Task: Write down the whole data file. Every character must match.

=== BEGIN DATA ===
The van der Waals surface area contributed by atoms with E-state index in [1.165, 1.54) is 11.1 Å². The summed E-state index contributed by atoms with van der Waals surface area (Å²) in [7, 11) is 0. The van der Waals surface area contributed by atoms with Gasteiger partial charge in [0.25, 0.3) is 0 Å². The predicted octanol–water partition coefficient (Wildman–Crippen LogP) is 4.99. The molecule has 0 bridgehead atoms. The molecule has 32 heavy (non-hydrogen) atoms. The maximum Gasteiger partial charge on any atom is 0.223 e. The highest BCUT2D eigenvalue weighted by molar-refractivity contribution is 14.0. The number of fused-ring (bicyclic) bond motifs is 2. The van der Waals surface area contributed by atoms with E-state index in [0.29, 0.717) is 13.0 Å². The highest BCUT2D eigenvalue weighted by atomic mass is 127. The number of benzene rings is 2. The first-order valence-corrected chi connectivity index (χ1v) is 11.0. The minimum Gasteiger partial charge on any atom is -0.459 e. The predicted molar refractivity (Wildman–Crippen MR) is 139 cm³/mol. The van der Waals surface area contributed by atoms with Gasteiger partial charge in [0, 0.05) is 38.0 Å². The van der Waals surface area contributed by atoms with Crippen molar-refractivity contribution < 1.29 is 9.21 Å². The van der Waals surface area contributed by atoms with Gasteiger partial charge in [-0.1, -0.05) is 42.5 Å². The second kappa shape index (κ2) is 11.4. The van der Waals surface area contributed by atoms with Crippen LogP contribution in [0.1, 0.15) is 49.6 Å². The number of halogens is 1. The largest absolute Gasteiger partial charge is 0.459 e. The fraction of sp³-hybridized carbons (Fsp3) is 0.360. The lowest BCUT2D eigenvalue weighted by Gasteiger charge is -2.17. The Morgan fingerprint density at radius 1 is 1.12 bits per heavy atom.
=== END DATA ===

The van der Waals surface area contributed by atoms with E-state index in [1.165, 1.54) is 11.1 Å². The summed E-state index contributed by atoms with van der Waals surface area (Å²) in [7, 11) is 0. The van der Waals surface area contributed by atoms with Gasteiger partial charge in [0.25, 0.3) is 0 Å². The predicted octanol–water partition coefficient (Wildman–Crippen LogP) is 4.99. The molecule has 0 bridgehead atoms. The molecule has 32 heavy (non-hydrogen) atoms. The maximum Gasteiger partial charge on any atom is 0.223 e. The highest BCUT2D eigenvalue weighted by molar-refractivity contribution is 14.0. The number of fused-ring (bicyclic) bond motifs is 2. The van der Waals surface area contributed by atoms with E-state index in [0.29, 0.717) is 13.0 Å². The highest BCUT2D eigenvalue weighted by atomic mass is 127. The number of benzene rings is 2. The first-order valence-corrected chi connectivity index (χ1v) is 11.0. The minimum Gasteiger partial charge on any atom is -0.459 e. The predicted molar refractivity (Wildman–Crippen MR) is 139 cm³/mol. The van der Waals surface area contributed by atoms with Gasteiger partial charge in [0, 0.05) is 38.0 Å². The van der Waals surface area contributed by atoms with Crippen molar-refractivity contribution < 1.29 is 9.21 Å². The van der Waals surface area contributed by atoms with Gasteiger partial charge in [-0.1, -0.05) is 42.5 Å². The second kappa shape index (κ2) is 11.4. The van der Waals surface area contributed by atoms with Crippen LogP contribution in [0.1, 0.15) is 49.6 Å². The number of halogens is 1. The largest absolute Gasteiger partial charge is 0.459 e. The fraction of sp³-hybridized carbons (Fsp3) is 0.360. The lowest BCUT2D eigenvalue weighted by Gasteiger charge is -2.17. The Morgan fingerprint density at radius 1 is 1.12 bits per heavy atom.